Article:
CHARLES GERBA: Yeah, really, the data is showing air in airplanes moves down. And so the risk from having passengers close together seems very marginal so that's one of the reasons why going back to not having the empty seat again. And then having the interventions of antiviral coatings and disinfecting seems to give us that assurance that there would be likely very little spread in the aircraft, taking these measures they would be doing.

So I feel fairly confident that the possibility of a virus being spread in the aircraft is going to be very minimal. In fact, you're probably going to have a much safer travel experience than you ever had before because of all the-- in place of technologies coming-- our better understanding of how a virus is spread in aircraft, actually.

AKIKO FUJITA: And to that point, we got numbers out from IATA. This is the International Air Transport Association, saying 1.2 million passengers traveled so far this year. Just 44 cases of the coronavirus that have been officially reported. A lot of those cases came before the mask mandates went into effect.

What about the HEPA filter? This is something we've heard a lot about from JetBlue, as well as Delta. How effective have you found those to be in conjunction with those other measures you talked about?

CHARLES GERBA: Yeah, HEPA filters can work fairly well. You know, even though the core size of them is much larger than the virus, because of the electrostatic interactions that are basically sticking to the filters, they're much more effective than most people realize.

But that's an added assurance. There's been some improvements in these HEPA filters in that, but they look fairly good at reducing the aerosol spread of the COVID-19 virus.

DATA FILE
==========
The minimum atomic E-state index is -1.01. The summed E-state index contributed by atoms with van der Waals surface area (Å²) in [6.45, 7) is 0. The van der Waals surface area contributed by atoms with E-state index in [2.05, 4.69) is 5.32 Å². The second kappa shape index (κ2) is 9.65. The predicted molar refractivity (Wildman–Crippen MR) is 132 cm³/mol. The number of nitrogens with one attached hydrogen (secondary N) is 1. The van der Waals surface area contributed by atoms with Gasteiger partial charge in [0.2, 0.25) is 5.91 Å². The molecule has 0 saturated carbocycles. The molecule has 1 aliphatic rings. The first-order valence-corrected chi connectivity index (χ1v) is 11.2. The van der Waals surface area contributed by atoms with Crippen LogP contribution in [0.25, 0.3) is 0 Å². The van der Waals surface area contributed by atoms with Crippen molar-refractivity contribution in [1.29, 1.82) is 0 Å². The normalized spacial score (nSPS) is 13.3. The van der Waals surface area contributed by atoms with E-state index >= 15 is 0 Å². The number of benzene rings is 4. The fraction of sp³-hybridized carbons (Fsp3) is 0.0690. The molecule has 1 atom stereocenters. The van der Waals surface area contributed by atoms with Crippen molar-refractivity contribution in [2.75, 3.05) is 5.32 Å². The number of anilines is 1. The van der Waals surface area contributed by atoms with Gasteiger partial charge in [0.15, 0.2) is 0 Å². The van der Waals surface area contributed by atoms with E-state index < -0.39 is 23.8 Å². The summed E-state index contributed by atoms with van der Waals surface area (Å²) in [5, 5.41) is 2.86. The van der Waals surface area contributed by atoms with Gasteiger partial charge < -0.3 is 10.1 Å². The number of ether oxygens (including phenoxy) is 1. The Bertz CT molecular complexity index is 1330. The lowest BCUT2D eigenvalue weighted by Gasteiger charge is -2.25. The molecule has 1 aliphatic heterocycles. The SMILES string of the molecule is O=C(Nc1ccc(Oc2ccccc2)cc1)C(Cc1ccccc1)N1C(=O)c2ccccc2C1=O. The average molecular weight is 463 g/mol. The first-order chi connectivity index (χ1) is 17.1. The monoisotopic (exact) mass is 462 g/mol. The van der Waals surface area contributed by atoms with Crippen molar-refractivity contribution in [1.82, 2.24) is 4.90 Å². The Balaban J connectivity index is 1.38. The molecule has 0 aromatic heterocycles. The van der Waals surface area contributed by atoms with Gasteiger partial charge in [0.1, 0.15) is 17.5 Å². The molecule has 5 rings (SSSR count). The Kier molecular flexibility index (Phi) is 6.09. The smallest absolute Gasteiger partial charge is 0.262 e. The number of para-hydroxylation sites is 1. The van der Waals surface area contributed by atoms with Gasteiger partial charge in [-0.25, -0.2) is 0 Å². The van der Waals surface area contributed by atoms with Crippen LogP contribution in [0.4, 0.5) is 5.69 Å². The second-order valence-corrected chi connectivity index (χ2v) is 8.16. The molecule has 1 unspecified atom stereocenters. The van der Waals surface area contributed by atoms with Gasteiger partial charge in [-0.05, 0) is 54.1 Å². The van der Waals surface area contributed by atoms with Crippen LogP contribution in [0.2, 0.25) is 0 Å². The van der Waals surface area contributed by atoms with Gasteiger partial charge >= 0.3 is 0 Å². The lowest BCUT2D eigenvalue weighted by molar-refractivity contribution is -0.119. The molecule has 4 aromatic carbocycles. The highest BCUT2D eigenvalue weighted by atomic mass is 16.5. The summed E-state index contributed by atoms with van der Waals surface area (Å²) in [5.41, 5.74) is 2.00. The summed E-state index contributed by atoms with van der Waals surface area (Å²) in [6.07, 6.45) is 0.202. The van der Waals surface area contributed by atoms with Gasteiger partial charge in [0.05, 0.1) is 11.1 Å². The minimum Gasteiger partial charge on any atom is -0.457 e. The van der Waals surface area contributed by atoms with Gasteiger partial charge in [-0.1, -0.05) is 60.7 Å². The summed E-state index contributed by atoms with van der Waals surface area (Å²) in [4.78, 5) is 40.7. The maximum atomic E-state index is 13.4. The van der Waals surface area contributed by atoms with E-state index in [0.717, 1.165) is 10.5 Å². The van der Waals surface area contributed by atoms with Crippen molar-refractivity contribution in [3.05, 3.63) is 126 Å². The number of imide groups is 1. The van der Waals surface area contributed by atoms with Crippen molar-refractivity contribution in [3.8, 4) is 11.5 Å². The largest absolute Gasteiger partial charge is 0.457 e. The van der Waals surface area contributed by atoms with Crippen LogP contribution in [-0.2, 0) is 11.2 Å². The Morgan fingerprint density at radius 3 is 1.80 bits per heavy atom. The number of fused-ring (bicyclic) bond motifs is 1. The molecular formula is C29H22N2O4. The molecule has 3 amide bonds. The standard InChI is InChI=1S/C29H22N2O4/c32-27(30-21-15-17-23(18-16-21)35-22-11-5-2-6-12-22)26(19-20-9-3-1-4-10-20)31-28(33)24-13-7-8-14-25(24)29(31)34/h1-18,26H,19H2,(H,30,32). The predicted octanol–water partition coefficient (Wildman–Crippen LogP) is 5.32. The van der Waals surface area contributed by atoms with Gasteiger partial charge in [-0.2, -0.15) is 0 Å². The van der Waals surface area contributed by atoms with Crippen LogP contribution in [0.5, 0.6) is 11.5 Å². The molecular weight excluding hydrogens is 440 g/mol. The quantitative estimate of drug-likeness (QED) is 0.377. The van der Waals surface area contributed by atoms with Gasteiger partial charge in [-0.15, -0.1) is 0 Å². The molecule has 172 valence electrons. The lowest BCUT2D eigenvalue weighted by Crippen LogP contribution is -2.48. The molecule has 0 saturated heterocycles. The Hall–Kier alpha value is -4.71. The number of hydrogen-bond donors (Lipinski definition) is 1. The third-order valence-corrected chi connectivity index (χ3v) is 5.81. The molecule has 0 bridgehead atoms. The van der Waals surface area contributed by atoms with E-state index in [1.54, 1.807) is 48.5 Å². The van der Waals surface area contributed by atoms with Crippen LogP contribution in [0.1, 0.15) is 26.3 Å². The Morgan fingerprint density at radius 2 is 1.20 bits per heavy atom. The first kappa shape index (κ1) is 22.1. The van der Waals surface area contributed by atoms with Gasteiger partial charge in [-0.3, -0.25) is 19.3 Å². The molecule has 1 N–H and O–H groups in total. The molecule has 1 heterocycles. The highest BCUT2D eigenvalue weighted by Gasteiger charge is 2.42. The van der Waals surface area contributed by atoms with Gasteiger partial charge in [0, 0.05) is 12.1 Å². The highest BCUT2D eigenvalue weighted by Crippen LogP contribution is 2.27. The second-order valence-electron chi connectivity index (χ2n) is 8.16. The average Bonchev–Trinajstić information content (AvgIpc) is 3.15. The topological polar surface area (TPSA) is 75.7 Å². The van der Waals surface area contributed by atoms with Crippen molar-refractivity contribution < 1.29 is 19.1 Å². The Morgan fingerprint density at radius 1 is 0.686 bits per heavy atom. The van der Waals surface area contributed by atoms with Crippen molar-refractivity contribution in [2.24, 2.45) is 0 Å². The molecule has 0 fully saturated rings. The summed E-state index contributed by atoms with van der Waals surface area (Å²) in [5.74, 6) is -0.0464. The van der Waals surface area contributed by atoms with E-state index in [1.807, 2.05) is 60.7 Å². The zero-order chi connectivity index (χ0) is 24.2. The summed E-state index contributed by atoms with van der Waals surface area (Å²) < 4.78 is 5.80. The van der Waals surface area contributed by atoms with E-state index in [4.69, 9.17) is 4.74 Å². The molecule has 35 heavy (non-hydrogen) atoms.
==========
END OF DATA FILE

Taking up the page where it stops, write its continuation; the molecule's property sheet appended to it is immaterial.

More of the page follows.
So we are looking at those right now and seeing, you know, how effective they are. Really, what we're after with all this is get an idea of what is your risk in the future. We believe now that technology comes into play. You'll have the safest air travel of any generation in history.

AKIKO FUJITA: And finally, how important is testing to all of this? We've heard the likes of United Airlines come out and say they will provide testing, although at the cost of the passenger, especially for flights to Hawaii, for example. I mean, is that going to be a key piece to all of this to allow for more and more people to travel in the way they did pre-pandemic?

CHARLES GERBA: Yeah, I think that's one aspect of it, is testing people. It's not 100% guaranteed, of course. But the added assurances of the way they clean and disinfect aircraft and the use of filters in it and masks, I think, minimizes the risk a great deal.

I mean, I think we can travel with a lot more confidence now because of all the effort being put into that, both testing the passengers, ensuring that the safety of the aircraft in terms of reducing and minimizing the spread of virus between individuals. So I think it's all part of the tool kit, if you have it, putting it all together to minimize the risks.

AKIKO FUJITA: Professor Charles Gerba with the Department of Environmental Science at the University of Arizona. I think you've brought a peace of mind to all of us who are looking to travel this holiday season. Appreciate your time today.